Carnegie Mellon University

Requirements for a Ph.D. in Operations Research

The requirements for the Ph.D. in Operations Research include:

  • Course work
  • Third semester qualifying examinations
  • First and second year papers
  • Ph.D. dissertation

A normal course load involves taking 120 units during the first two years, including core Operations Research courses and a minor area of concentration. Courses that run over a mini are worth 6 units.

The purpose of the minor requirement is to broaden the students’ knowledge to make them capable of teaching a wider range of courses and to enhance their research capabilities. The needs and preferences of individuals are recognized; therefore, the courses they take can vary. Examples of areas of concentration for the minor requirement include:

  • Statistics
  • Computer Science
  • Operations Management
  • Finance
  • Marketing
  • Machine Learning

At least 18 units should be taken in the minor area. Students with appropriate preparation prior to their entry to the program may take the qualifying exams prior to the third semester point if they choose, but they must take the entire set of qualifiers in the Operations Research area of study. The qualifying exams consist of eight questions, five of which are mandatory while the other three are chosen from a list of six.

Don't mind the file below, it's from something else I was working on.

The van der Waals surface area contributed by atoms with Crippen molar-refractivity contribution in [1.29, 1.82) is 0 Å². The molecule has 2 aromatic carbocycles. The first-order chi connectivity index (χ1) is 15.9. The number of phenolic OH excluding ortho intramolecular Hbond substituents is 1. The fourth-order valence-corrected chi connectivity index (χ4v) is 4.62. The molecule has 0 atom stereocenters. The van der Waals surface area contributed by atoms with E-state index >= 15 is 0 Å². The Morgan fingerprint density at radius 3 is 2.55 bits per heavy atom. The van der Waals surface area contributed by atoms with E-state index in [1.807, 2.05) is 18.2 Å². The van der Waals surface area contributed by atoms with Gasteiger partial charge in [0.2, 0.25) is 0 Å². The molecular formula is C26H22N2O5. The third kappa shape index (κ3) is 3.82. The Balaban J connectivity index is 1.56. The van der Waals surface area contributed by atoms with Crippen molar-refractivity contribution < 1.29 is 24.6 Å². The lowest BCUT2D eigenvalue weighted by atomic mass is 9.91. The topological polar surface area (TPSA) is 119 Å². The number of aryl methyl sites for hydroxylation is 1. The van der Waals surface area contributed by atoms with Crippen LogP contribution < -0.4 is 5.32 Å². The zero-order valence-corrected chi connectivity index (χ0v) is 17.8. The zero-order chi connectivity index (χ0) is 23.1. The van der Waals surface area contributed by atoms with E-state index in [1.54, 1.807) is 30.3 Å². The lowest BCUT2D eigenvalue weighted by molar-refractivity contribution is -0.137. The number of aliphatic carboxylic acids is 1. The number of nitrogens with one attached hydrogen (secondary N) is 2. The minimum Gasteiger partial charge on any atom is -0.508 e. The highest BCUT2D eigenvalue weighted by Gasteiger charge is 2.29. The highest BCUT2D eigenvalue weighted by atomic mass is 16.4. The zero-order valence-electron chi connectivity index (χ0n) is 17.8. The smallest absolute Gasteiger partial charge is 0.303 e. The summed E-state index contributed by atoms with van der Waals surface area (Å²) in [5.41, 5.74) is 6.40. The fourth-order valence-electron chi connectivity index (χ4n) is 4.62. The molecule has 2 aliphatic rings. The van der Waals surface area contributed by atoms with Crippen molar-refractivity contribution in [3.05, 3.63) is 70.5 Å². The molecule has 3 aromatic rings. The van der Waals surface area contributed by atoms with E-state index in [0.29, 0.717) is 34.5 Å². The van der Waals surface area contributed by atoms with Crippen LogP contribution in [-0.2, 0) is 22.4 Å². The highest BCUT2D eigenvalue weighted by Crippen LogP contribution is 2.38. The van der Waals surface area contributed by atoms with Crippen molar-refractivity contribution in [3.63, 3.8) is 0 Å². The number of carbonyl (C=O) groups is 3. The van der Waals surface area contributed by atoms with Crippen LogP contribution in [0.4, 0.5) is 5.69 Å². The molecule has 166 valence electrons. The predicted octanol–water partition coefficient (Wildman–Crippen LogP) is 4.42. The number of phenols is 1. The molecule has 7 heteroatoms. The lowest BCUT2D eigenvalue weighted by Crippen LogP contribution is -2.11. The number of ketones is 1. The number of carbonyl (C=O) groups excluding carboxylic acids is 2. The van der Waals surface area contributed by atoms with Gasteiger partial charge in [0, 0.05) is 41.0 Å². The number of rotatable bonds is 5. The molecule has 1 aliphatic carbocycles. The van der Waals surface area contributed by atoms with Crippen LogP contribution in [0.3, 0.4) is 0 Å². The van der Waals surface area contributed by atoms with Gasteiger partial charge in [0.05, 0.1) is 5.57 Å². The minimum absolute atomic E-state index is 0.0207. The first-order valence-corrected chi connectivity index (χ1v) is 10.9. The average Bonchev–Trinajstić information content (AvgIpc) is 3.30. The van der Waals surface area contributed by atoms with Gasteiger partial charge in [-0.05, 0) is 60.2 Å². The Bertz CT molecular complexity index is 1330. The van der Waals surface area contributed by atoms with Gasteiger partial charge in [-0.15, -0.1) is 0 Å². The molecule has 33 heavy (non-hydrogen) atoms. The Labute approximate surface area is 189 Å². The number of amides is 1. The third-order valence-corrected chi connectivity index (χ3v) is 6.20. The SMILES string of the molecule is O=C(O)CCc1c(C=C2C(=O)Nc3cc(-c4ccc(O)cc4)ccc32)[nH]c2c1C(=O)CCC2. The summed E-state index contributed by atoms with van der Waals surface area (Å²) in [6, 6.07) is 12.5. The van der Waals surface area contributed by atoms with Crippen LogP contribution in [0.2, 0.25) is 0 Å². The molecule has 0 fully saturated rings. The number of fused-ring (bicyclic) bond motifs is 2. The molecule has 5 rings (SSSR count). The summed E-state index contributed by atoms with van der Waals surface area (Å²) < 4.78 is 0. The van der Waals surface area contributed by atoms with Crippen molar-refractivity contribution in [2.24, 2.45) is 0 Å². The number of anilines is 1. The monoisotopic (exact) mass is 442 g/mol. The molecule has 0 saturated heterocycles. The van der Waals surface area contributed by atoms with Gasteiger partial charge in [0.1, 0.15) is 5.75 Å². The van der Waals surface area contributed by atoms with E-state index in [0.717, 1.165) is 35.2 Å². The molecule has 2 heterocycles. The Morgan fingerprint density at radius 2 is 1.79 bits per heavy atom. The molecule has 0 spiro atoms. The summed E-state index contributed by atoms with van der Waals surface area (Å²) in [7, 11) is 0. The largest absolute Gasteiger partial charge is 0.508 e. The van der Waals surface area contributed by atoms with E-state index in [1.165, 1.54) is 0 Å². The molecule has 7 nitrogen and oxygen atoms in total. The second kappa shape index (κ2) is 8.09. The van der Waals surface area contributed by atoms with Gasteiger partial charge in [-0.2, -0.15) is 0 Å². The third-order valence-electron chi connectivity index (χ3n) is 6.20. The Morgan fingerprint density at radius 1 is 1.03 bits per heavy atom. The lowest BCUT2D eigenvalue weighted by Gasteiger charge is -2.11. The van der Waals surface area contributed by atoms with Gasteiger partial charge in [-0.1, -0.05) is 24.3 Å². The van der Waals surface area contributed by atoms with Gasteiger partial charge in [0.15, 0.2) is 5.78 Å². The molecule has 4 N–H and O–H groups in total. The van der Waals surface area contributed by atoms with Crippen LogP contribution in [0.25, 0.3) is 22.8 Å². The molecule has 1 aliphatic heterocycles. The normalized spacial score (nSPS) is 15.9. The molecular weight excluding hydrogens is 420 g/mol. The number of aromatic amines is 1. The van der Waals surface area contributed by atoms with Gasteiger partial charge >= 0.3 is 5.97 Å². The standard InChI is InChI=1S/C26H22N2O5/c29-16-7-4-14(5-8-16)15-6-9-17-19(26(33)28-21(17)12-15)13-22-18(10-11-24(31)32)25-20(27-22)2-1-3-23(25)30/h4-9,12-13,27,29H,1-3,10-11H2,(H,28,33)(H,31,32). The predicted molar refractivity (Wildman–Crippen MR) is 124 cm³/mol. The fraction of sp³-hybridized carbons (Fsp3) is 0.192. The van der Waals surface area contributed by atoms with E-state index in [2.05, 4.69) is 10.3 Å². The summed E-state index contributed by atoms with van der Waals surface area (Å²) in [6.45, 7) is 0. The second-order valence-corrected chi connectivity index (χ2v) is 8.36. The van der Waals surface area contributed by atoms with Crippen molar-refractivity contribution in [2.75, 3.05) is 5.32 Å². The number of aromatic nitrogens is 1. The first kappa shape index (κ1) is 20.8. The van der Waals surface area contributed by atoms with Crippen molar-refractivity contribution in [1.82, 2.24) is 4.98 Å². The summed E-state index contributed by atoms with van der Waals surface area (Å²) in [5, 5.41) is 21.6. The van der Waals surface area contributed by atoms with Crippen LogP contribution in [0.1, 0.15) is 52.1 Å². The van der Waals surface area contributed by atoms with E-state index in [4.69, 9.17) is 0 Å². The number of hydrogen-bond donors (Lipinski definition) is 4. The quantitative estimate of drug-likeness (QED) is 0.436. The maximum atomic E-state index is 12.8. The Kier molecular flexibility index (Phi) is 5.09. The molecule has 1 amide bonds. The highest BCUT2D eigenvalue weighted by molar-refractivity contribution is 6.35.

Core Courses

  • Linear Programming
  • Network Optimization I
  • Integer Programming
  • Stochastic Processes (e.g. Performance Modeling)
  • Modern Convex Optimization

Plus three from the following list:

  • Network Optimization II
  • Convex Analysis
  • Constraint Programming
  • Advanced Linear Programming
  • Advanced Integer Programming
  • Nonlinear Programming

Additional Electives in Operations Research at the Tepper School

  • Combinatorial Optimization
  • Convex Polytopes
  • Dynamic Programming
  • Open Source Software for Optimization
  • Social, Economic and Information Networks

Students are encouraged to also take electives in other departments on campus, such as Computer Science or Mathematical Sciences.

Example of a Course Sequence

Year 1

M1: Linear Programming, Network Optimization I, Performance Modeling

M2: Network Optimization II OR Advanced LP, Constraint Programming OR Convex Analysis, Performance Modeling

M3: Integer Programming, Convex Optimization, course in minor area

M4: Advanced IP, Nonlinear Programming, course in minor area

Year 2

M1: Elective, course in minor area

M2: Network Optimization II OR Advanced LP, Constraint Programming OR Convex Analysis

M3: Elective, course in minor area

M4: Elective, elective